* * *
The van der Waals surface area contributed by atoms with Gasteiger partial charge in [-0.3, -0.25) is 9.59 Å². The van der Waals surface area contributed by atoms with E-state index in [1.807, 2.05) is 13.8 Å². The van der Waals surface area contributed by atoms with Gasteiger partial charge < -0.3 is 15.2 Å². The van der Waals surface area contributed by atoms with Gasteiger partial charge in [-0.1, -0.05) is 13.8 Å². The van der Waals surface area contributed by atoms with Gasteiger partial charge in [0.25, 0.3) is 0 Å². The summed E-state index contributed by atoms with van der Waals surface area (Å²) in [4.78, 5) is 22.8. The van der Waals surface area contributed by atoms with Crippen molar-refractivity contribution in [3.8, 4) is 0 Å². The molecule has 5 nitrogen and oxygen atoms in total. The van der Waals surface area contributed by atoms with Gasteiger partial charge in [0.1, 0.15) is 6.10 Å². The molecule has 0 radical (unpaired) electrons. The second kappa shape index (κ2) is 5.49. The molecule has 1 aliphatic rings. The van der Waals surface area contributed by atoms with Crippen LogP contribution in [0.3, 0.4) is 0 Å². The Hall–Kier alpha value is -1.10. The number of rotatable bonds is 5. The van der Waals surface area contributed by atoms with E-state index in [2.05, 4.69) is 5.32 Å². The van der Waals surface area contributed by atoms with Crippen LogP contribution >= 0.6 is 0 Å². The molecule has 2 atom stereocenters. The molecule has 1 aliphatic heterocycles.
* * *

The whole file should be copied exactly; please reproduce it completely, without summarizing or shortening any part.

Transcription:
The van der Waals surface area contributed by atoms with Gasteiger partial charge in [-0.3, -0.25) is 9.59 Å². The van der Waals surface area contributed by atoms with E-state index in [1.807, 2.05) is 13.8 Å². The van der Waals surface area contributed by atoms with Gasteiger partial charge < -0.3 is 15.2 Å². The van der Waals surface area contributed by atoms with Gasteiger partial charge in [-0.1, -0.05) is 13.8 Å². The van der Waals surface area contributed by atoms with Gasteiger partial charge in [0.25, 0.3) is 0 Å². The summed E-state index contributed by atoms with van der Waals surface area (Å²) in [4.78, 5) is 22.8. The van der Waals surface area contributed by atoms with Crippen molar-refractivity contribution in [3.8, 4) is 0 Å². The molecule has 5 nitrogen and oxygen atoms in total. The van der Waals surface area contributed by atoms with Gasteiger partial charge in [0.1, 0.15) is 6.10 Å². The molecule has 0 radical (unpaired) electrons. The second kappa shape index (κ2) is 5.49. The molecule has 1 aliphatic rings. The van der Waals surface area contributed by atoms with Crippen LogP contribution in [0.3, 0.4) is 0 Å². The Hall–Kier alpha value is -1.10. The number of rotatable bonds is 5. The van der Waals surface area contributed by atoms with E-state index in [2.05, 4.69) is 5.32 Å². The van der Waals surface area contributed by atoms with Crippen LogP contribution >= 0.6 is 0 Å². The molecule has 2 atom stereocenters. The molecule has 1 aliphatic heterocycles.